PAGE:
7

I need to add borders to this "shape". It's kinda difficult because the shape is made with the after and before pseudo-elements. I can't find the right way.

What I need to achieve:

enter image description here

The code I have so far:

https://jsfiddle.net/jimmyadaro/xfcjfz3d/

#octagon {
    width: 300px;
    height: 200px;
    background: red;
    position: relative;
    -webkit-box-sizing: content-box;
    -moz-box-sizing: content-box;
    box-sizing: content-box;
    display: block;
}

#octagon:before,
#octagon:after {
    content: "";
    position: absolute;
    left: 0;
    right: 0;
}

#octagon:before {
    top: 0;
    border-bottom: 30px solid red;
    border-left: 30px solid #fff;
    border-right: 30px solid #fff;
}

#octagon:after {
    bottom: 0;
    border-top: 30px solid red;
    border-left: 30px solid #fff;
    border-right: 30px solid #fff;
}

<div id="octagon"></div>

I tried with shadows and outlines without success.

Thanks for reading.

Note: I'll use a solid background color, if that matters.

8
  • 2
    This link may help you stackoverflow.com/questions/34641588/… – Geeky Oct 11 '16 at 19:04
  • Thanks @geeky, I've seen that but looks like it's not scalable. I mean, it can't be 600x200px. At least in the way that I tried. – Jimmy Adaro Oct 11 '16 at 19:17
  • Related - stackoverflow.com/questions/34644437/… but SVG is optimal here. – Paulie_D Oct 11 '16 at 19:24
  • Hi, @paulie-d nice to see you here! (I've seen you around CSS-Tricks, where you helped me a couple times). I'm a little bit scared about the cross-browser support. I didn't try with SVG. The thing is, this shape is a container for other elements (text, images...), so I don't know if I can trust SVG. – Jimmy Adaro Oct 11 '16 at 19:32
  • If the solution does not involve SVG, the answers you will get are going to be pretty hacky. Like this. You should really consider using SVG for this like @Paulie_D already suggested. – Ricky Oct 11 '16 at 22:14
6

Here's my solution. No solid background color is required. This may or may not suit your actual use case.

JSFiddle

#octagon {
    display: flex;
    justify-content: center;
    align-items: center;
    
    width: 300px;
    height: 200px;
    overflow: hidden;
    position: relative;
}

#octagon:before,
#octagon:after {
    content: "";
    display: block;
    width: 300px;
    padding-top: 100%;
    position: absolute;
    top: 50%;
    left: 50%;
    transform: translate(-50%, -50%) rotate(45deg);
    z-index: -1;
}
#octagon:before {
    background: red;
}
#octagon:after {
    background:
        linear-gradient(
    		45deg,
	    	#0e0 calc(50% - 150px + 10px), transparent 0,
    		transparent calc(50% + 150px - 10px), #0e0 0%),
    	linear-gradient(
    		-45deg,
    		#0e0 calc(50% - 100px + 10px), transparent 0,
    		transparent calc(50% + 100px - 10px), #0e0 0);
    box-shadow: 0 0 0 10px #0e0 inset;
}
<div id="octagon">Hello World!</div>

4
  • Wow @darrylyeo thanks for your dedication! I really appreciate it! If I need a thinner border (like 2px), how can I change that? – Jimmy Adaro Oct 11 '16 at 22:05
  • Glad to help, I enjoyed the challenge! See the last rule set, #octagon:after. The diagonals are controlled by box-shadow and the remaining sides are controlled by the percentages in the linear-gradients. I sort of eyed it, but I'm sure there's a more mathematical way to compute those values (calc() would come in handy). – darrylyeo Oct 11 '16 at 22:49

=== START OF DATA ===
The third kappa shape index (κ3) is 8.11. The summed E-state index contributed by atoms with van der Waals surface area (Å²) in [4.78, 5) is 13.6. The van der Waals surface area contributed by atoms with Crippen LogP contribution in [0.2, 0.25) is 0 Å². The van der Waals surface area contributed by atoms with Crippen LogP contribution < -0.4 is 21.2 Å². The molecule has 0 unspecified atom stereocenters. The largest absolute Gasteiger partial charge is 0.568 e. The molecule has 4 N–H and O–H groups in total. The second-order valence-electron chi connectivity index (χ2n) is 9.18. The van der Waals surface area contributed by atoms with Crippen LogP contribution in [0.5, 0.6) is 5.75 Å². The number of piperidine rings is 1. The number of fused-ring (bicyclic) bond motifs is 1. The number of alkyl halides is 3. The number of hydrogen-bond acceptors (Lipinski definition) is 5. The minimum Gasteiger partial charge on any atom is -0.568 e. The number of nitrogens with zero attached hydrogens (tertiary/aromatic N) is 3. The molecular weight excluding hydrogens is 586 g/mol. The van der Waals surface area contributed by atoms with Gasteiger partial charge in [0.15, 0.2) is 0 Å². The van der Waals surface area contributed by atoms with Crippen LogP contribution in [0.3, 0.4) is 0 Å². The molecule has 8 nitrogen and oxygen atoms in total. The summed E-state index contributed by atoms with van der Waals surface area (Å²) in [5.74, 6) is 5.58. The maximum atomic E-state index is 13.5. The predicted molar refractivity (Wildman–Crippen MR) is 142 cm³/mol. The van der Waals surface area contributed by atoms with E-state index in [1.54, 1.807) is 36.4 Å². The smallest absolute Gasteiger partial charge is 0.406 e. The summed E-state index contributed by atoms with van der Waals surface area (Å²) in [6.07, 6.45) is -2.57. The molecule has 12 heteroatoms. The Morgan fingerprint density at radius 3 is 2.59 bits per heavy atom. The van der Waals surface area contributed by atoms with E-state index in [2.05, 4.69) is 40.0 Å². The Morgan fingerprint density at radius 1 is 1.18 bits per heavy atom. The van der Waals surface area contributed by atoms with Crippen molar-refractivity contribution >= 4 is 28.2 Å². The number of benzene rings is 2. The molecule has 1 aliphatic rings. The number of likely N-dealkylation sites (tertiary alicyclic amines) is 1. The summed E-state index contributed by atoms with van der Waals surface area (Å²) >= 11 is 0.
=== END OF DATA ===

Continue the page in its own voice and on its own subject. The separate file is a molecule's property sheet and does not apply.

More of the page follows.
• Got it! You now have only to replace all instances of 10px. – darrylyeo Oct 11 '16 at 23:05
  • That's amazing! Thanks again Darryl, you rock! haha I tried to change the fixed values to a percentage (100% of n px container), but doesn't work as expected. The lateral "borders" doesn't show up. Also, looks like it can't auto-adjust to children elements height. jsfiddle.net/jimmyadaro/jrs7mxw1/4 – Jimmy Adaro Oct 12 '16 at 14:58
2

Well, this is the only way I could think of approaching it in pure CSS:

JSfiddle here: https://jsfiddle.net/xfcjfz3d/7/

body {
    background:#fff;
}

#octagon {
  position:relative;
	width: 300px;
	height: 200px;
	background: green;
	position: relative;
	-webkit-box-sizing: content-box;
	-moz-box-sizing: content-box;
	box-sizing: content-box;
	display: block;
}

#octagon:before,
#octagon:after {
	content: "";
	position: absolute;
	left: 0;
	right: 0;
}

#octagon:before {
	top: 0;
	border-bottom: 30px solid green;
	border-left: 30px solid #fff;
	border-right: 30px solid #fff;
}

#octagon:after {
	bottom: 0;
	border-top: 30px solid green;
	border-left: 30px solid #fff;
	border-right: 30px solid #fff;
}

.tall {
  position:absolute;
  background:red;
  width:230px;
  height:190px;
  left:35px;
  top:5px;
  z-index:1;
}

.wide {
  position:absolute;
  background:red;
  width:290px;
  height:130px;
  left:5px;
  top:35px;
  z-index:1;
}

.corner {
  position:absolute;
  background:red;
  width:45px;
  height:43px;
  
  z-index:1;
  transform: rotate(45deg);
}

.topleft {
  left:14px;
  top:14px;
}

.topright {
  //background:black;
  left:241px;
  top:13px;
}

.bottomleft {
  background:red;
  left:13px;
  top:143px;
}

.bottomright {
  background:red;
  left:241px;
  top:143px;
}
<div id="octagon">
  <div class="tall"></div>
  <div class="wide"></div>
  <div class="corner topleft"></div>
  <div class="corner topright"></div>
  <div class="corner bottomleft"></div>
  <div class="corner bottomright"></div>
</div>

2
  • Thanks, @varin Nice approach but doesn't seems scalable. Also, I need to add elements inside the shape (text, images, etc.). Anyway, thank you very much. – Jimmy Adaro Oct 11 '16 at 20:10
  • Hmm. This could be made scalable I think, by using different units. If you need elements inside you could always add another div inside with content and higher z-index. – Varin Oct 11 '16 at 20:14

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